Raleigh, N.C. — Senate Leader Phil Berger (R-Rockingham) today released the below statement regarding implementation of the Read to Achieve children’s literacy program.
The program, which is part of state law, prohibits school districts from advancing students to the fourth grade if those students cannot read. That is because in fourth grade, students begin relying on their reading skills to learn new material.
If a student cannot read properly by fourth grade, data shows that the student is much less likely to succeed in their remaining school years — dramatically increasing the probability of dropping out, not attending college, and failing to obtain gainful employment. The data is clear: Fourth grade is a critical time in a student’s life and impacts his or her probability of future success.
Senator Berger said, “Promoting a child to fourth grade who cannot properly read is one of the most harmful and cruel actions the education bureaucracy can take. A student who cannot properly read is unlikely to learn at grade level in subsequent school years, setting that child up for failure. It must stop now.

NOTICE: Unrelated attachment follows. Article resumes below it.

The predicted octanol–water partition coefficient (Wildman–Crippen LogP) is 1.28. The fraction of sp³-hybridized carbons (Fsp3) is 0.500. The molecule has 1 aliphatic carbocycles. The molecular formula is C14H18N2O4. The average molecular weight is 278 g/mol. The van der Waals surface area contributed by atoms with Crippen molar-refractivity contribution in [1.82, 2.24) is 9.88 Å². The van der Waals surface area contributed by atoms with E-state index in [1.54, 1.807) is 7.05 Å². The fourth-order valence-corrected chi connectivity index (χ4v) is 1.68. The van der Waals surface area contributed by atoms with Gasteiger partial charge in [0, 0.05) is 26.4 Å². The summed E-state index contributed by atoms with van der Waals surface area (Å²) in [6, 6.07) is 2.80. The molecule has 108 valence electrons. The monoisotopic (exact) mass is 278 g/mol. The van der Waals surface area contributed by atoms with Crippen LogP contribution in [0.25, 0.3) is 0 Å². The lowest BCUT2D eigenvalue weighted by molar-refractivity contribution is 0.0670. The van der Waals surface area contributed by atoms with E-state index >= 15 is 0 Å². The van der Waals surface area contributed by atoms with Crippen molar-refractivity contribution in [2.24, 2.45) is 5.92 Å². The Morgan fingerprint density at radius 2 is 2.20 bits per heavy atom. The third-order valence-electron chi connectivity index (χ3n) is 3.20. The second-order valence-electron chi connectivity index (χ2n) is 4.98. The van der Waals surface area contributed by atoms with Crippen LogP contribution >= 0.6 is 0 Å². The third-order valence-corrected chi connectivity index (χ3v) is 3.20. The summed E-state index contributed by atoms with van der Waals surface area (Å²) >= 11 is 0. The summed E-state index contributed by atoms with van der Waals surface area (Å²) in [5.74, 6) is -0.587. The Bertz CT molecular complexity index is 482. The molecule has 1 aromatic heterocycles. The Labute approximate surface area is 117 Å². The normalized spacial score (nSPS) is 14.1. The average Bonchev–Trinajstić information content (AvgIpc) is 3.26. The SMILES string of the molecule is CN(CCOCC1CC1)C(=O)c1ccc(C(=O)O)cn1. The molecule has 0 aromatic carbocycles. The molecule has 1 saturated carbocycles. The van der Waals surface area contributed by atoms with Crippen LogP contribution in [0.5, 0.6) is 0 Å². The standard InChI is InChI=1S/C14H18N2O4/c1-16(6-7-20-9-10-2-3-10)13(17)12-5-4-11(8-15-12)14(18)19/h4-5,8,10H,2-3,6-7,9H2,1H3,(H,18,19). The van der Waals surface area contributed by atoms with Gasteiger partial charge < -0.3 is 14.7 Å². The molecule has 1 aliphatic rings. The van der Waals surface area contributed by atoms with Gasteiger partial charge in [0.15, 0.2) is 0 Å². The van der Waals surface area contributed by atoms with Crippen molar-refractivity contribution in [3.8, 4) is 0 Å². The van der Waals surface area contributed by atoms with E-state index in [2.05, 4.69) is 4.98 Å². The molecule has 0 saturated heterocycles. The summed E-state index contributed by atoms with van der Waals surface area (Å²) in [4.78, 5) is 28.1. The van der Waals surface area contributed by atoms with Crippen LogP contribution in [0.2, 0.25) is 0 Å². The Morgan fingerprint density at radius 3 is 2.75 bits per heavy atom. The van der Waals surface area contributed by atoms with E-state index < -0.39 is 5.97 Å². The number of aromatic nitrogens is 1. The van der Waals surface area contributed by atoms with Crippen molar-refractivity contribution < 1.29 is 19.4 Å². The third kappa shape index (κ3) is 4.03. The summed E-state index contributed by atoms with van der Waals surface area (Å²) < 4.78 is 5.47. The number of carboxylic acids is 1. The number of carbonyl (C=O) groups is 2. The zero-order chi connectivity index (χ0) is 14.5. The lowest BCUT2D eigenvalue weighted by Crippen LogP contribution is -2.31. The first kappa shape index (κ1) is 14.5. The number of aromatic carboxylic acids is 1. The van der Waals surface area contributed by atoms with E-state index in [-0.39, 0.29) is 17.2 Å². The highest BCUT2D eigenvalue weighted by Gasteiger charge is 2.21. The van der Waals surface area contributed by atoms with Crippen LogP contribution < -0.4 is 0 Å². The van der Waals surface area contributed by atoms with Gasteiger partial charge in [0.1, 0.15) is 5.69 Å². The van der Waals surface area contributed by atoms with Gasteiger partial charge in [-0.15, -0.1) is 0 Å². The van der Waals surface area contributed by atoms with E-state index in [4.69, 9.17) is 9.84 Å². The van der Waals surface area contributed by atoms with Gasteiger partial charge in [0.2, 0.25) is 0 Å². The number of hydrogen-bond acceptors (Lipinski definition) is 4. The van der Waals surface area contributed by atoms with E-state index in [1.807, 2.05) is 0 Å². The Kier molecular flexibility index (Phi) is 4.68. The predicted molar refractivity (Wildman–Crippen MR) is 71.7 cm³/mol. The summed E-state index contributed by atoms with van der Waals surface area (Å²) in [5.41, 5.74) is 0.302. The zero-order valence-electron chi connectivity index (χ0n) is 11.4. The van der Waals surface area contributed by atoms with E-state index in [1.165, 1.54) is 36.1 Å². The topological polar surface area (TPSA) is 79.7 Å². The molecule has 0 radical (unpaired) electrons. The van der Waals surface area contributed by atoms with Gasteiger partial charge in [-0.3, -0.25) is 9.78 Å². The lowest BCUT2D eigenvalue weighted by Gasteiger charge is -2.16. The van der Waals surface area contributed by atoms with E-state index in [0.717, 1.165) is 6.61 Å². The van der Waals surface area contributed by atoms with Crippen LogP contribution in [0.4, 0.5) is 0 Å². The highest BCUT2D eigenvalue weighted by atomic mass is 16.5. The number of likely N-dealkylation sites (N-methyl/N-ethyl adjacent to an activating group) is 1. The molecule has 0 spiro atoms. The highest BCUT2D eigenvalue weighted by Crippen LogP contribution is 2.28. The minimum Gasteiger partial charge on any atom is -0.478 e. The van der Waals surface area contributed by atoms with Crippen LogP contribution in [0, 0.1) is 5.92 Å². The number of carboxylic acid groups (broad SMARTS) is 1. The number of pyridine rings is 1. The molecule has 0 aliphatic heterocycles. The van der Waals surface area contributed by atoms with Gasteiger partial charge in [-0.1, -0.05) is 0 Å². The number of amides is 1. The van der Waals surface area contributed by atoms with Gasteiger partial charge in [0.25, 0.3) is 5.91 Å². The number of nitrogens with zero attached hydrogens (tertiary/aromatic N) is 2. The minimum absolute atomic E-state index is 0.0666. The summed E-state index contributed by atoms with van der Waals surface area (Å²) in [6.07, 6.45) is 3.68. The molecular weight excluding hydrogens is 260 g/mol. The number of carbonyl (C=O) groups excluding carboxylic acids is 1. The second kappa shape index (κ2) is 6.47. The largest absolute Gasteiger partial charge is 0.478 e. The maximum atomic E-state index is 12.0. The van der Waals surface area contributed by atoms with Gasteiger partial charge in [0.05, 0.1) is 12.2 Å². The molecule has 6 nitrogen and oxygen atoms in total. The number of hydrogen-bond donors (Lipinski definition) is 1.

“Administrative resistance to ‘embarrassing’ students, and the education bureaucracy’s refusal to explain why a child is unable to read, has been allowed to trump providing children with the basic skill necessary for success. It’s nothing short of malpractice and another example of the ‘soft bigotry of low expectations.’
“And to those who argue that disadvantaged students may be disproportionately held back under this policy: There is no better guarantor of intergenerational poverty than failing to educate a child. If a child cannot read properly by fourth grade, that child is significantly less likely to succeed. To ignore that reality is to risk that child’s potential and perhaps sentence her to a lifetime of underachieving. It’s cruel and it must stop.”